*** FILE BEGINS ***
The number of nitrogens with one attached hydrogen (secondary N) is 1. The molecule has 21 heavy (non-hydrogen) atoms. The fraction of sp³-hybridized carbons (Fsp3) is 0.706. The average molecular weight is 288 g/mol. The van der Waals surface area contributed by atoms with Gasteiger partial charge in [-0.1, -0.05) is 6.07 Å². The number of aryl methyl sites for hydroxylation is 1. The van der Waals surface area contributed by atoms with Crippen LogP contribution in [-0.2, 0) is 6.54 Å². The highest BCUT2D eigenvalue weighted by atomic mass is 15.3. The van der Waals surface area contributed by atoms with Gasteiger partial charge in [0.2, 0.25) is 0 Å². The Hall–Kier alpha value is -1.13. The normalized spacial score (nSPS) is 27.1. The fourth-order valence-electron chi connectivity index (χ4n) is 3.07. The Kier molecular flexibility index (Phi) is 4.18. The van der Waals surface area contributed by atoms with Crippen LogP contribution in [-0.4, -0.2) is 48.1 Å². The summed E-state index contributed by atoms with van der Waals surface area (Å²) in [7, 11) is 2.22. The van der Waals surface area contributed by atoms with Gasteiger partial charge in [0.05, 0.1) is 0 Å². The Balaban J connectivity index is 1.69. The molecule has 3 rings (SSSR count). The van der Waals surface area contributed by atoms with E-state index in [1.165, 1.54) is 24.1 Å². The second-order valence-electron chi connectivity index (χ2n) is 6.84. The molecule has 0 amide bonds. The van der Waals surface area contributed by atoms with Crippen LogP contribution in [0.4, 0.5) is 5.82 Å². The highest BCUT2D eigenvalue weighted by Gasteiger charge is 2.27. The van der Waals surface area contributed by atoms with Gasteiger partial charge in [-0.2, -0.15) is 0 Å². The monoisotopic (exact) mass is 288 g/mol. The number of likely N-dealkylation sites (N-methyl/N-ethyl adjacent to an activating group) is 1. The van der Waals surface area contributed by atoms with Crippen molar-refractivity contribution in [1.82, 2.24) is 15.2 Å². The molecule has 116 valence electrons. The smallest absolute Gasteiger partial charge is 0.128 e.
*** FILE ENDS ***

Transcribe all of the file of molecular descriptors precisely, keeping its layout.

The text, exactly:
The number of nitrogens with one attached hydrogen (secondary N) is 1. The molecule has 21 heavy (non-hydrogen) atoms. The fraction of sp³-hybridized carbons (Fsp3) is 0.706. The average molecular weight is 288 g/mol. The van der Waals surface area contributed by atoms with Gasteiger partial charge in [-0.1, -0.05) is 6.07 Å². The number of aryl methyl sites for hydroxylation is 1. The van der Waals surface area contributed by atoms with Crippen LogP contribution in [-0.2, 0) is 6.54 Å². The highest BCUT2D eigenvalue weighted by atomic mass is 15.3. The van der Waals surface area contributed by atoms with Gasteiger partial charge in [0.2, 0.25) is 0 Å². The Hall–Kier alpha value is -1.13. The normalized spacial score (nSPS) is 27.1. The fourth-order valence-electron chi connectivity index (χ4n) is 3.07. The Kier molecular flexibility index (Phi) is 4.18. The van der Waals surface area contributed by atoms with Crippen LogP contribution in [-0.4, -0.2) is 48.1 Å². The summed E-state index contributed by atoms with van der Waals surface area (Å²) in [7, 11) is 2.22. The van der Waals surface area contributed by atoms with Gasteiger partial charge in [0.05, 0.1) is 0 Å². The Balaban J connectivity index is 1.69. The molecule has 3 rings (SSSR count). The van der Waals surface area contributed by atoms with E-state index in [1.165, 1.54) is 24.1 Å². The second-order valence-electron chi connectivity index (χ2n) is 6.84. The molecule has 0 amide bonds. The van der Waals surface area contributed by atoms with Crippen LogP contribution in [0.4, 0.5) is 5.82 Å². The highest BCUT2D eigenvalue weighted by Gasteiger charge is 2.27. The van der Waals surface area contributed by atoms with Gasteiger partial charge in [-0.2, -0.15) is 0 Å². The monoisotopic (exact) mass is 288 g/mol. The number of likely N-dealkylation sites (N-methyl/N-ethyl adjacent to an activating group) is 1. The van der Waals surface area contributed by atoms with Crippen molar-refractivity contribution in [1.82, 2.24) is 15.2 Å². The molecule has 116 valence electrons. The smallest absolute Gasteiger partial charge is 0.128 e.